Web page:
FIG. 4A shows option 3. The duct 113 is circular (or oval), but has a triangle at the bottom where the irradiation is concentrated on. At the non-irradiated part an insulation 114 is placed and both the duct 113 and the insulation 114 can be placed in a concentric glass tube 115. Another version of this option is duct 117, 117B where the triangle is flattened at the bottom (FIG. 4B or FIG. 4C). The insulation 114 can also have an additional outer layer, like aluminum foil, to minimize radiation. FIG. 5A shows option 4 and is another version of the invention. The rectangular duct 119 has a flat bottom where the irradiation is concentrated on. At the non-irradiated part an insulation 120 can be added, like fiber paper (FIG. 5B) to minimize radiation from the insulated surface. This insulating layer 120 can also be covered with an additional layer, like aluminum foil, to minimize radiation. A third alternative of option 4 is heat shield 121 covering the rectangular duct to minimize radiation (FIG. 5C). All alternatives of option 4 can be concentrically encapsulated in a glass cylinder 118. The consequences in terms of power and temperature between option 1, option 2, option 3 and option 4 are shown in the TABLE 1 for a concentrated solar power plant with a trough of 1.35 meters aperture width, 8000 meters length, molten salt mass flow of 2.5 kg/s, ambient wind velocity of 3.6 m/s and a direct normal irradiance of 950 W/m 2 to generate 1000 kW of electricity. Embodiments of the invention enable the generation of high temperatures of 500 degrees Celsius HTF or higher with parabolic troughs at small scale below 2 meters aperture to be placed at roof tops. Option 2 and 4 have a maximum HTF temperature of 772 degrees Celsius at the lowest pressure drop. Hence, the overall CSP system efficiency of these options will be the highest. The power loss due to the pressure drop is calculated by equation 1 :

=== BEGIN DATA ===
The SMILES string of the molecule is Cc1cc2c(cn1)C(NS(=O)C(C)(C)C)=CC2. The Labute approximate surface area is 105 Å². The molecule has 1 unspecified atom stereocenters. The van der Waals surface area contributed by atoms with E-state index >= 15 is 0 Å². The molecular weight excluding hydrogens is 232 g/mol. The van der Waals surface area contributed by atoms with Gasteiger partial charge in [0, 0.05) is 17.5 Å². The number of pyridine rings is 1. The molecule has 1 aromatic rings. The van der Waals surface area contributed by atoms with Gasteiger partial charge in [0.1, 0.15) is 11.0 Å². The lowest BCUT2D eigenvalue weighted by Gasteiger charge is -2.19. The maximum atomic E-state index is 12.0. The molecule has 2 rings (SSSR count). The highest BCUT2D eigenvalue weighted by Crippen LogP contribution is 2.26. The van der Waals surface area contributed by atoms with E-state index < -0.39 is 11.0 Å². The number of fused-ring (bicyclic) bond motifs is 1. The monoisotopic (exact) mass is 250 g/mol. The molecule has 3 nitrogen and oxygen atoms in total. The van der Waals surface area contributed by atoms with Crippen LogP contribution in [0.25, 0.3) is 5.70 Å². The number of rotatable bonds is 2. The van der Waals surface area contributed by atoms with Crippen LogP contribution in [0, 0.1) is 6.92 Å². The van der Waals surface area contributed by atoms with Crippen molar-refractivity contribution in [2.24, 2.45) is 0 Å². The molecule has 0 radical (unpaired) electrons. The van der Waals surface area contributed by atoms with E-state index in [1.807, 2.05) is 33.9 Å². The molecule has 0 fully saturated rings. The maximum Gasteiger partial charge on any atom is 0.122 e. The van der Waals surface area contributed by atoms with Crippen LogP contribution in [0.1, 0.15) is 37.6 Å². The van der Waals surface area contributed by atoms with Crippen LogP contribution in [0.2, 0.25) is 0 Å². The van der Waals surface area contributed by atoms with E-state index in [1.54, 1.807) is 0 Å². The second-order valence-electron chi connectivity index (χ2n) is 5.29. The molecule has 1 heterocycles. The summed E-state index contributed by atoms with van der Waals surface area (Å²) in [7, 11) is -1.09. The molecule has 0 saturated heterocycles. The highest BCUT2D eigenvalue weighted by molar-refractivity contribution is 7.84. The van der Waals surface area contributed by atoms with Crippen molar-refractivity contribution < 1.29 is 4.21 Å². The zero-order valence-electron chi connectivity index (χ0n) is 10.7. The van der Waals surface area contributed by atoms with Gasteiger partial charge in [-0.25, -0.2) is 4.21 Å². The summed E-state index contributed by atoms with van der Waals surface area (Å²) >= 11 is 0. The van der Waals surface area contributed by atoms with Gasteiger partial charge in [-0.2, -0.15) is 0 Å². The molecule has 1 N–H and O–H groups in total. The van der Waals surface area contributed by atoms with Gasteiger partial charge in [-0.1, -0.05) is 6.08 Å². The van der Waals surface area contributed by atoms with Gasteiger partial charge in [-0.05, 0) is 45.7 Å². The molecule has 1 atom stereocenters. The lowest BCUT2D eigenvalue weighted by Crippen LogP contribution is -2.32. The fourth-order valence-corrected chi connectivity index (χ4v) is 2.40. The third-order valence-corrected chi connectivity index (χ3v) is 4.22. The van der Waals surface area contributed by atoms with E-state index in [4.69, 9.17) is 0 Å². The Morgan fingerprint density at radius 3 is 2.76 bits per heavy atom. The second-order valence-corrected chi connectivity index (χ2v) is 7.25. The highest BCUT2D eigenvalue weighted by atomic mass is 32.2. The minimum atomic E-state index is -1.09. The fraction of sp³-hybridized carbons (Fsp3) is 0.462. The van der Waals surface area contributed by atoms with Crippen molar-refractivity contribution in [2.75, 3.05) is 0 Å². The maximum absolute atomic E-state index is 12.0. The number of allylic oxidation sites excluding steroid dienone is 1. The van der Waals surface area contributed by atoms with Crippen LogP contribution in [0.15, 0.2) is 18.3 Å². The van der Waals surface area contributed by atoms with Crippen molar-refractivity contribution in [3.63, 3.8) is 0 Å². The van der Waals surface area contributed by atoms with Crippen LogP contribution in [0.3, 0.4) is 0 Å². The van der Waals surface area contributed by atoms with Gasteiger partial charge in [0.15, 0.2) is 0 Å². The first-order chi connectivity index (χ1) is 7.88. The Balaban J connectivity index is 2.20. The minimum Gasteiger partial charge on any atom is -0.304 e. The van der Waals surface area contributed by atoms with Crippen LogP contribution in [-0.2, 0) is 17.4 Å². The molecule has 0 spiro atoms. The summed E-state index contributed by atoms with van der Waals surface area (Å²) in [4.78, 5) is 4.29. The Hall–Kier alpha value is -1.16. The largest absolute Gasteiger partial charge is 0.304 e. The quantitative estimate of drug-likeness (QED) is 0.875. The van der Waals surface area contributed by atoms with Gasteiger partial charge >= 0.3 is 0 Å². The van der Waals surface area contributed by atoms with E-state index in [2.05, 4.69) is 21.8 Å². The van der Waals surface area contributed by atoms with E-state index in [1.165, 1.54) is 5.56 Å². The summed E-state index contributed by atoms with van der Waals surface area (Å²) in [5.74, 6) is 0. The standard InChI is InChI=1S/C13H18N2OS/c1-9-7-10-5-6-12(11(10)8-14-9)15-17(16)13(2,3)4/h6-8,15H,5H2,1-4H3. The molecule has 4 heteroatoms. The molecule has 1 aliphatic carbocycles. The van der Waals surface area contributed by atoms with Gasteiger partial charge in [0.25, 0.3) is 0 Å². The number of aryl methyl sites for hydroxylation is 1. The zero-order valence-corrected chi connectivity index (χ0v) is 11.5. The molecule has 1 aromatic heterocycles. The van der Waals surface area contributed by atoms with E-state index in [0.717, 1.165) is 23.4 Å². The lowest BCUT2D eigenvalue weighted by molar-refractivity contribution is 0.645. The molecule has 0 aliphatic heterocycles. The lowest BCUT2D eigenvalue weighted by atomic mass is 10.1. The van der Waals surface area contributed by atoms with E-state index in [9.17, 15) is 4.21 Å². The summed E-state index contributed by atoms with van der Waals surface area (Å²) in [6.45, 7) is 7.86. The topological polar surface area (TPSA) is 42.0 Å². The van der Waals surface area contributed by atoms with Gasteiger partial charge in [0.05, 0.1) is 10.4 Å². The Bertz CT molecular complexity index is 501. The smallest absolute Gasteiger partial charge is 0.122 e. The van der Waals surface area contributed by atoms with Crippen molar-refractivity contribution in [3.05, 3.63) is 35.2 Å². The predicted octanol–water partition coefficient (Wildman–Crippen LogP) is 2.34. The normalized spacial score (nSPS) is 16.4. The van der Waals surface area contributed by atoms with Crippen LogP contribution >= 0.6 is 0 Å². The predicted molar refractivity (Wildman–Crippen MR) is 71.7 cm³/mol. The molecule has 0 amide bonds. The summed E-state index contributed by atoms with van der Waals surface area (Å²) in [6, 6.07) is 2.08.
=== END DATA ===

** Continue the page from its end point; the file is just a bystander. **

Ploss, pressure drop ~ pV Equation 1 Where Dr is the pressure drop given by the Darcy-Weissbach equation and V’ is the volume flow. Radiation is the dominant heat flux from the duct to the inner diameter of the glass at an annular pressure of lmbar in the glass cylinder.

TABLE 1 : Power losses for five different type of heat receivers and their related options at maximum concentration ratios (FIG. 8), reflectors of 1.35 m aperture to generate 1000 kW, emissivity of absorptive painting of 0.50 (@T=550 degrees Celsius) on irradiated part and polished aluminum of 0.15 (@T=550 degrees Celsius) on insulated part of the duct.

For a CSP plant with parabolic troughs of around 1.35 meters aperture width - and other apertures below 2.0 meter - it is essential that the losses due to the pumping of the HTF through the heat receiver are kept to a minimum and in the range of 0-5% of the generated power. Only options 2, 3 and 4 are capable of generating high temperatures HTF at small aperture troughs at a positive overall CSP plant efficiency. The pressure drop of option 1 can be decreased to 3% of generated power by increasing the hydraulic inner diameter also to 31 mm. However, this will decrease Tmv max to 499 degrees Celsius. It will require an infinite time to heat the molten salt to 499 degrees Celsius and it is impossible to reach the required 550 degrees Celsius.

In a serial connection of 8000 m of heat receivers a minimal internal hydraulic diameter of around 30 mm is required to ensure the power to overcome the pressure drop is at ~2% of generated power. At a parallel connection of 10 serial connections of 800 m heat receivers, the minimal internal hydraulic diameter is 8 mm to maximize the pressure drop at 2%. So, option 1 would enable a high temperature HTF at an acceptable pressure drop at a parallel arrangement of heat receivers. However, the second moment of inertia of option 1 at 8 mm internal hydraulic diameter is around 4 times smaller as options 2, 3 and 4. As a consequence the metal duct will deform and the sunlight concentrated from the parabolic trough 101 of FIG. 1 will (partially) miss the duct. To ensure a rigid duct and a low pressure drop, the internal hydraulic diameter should be 15 mm or more.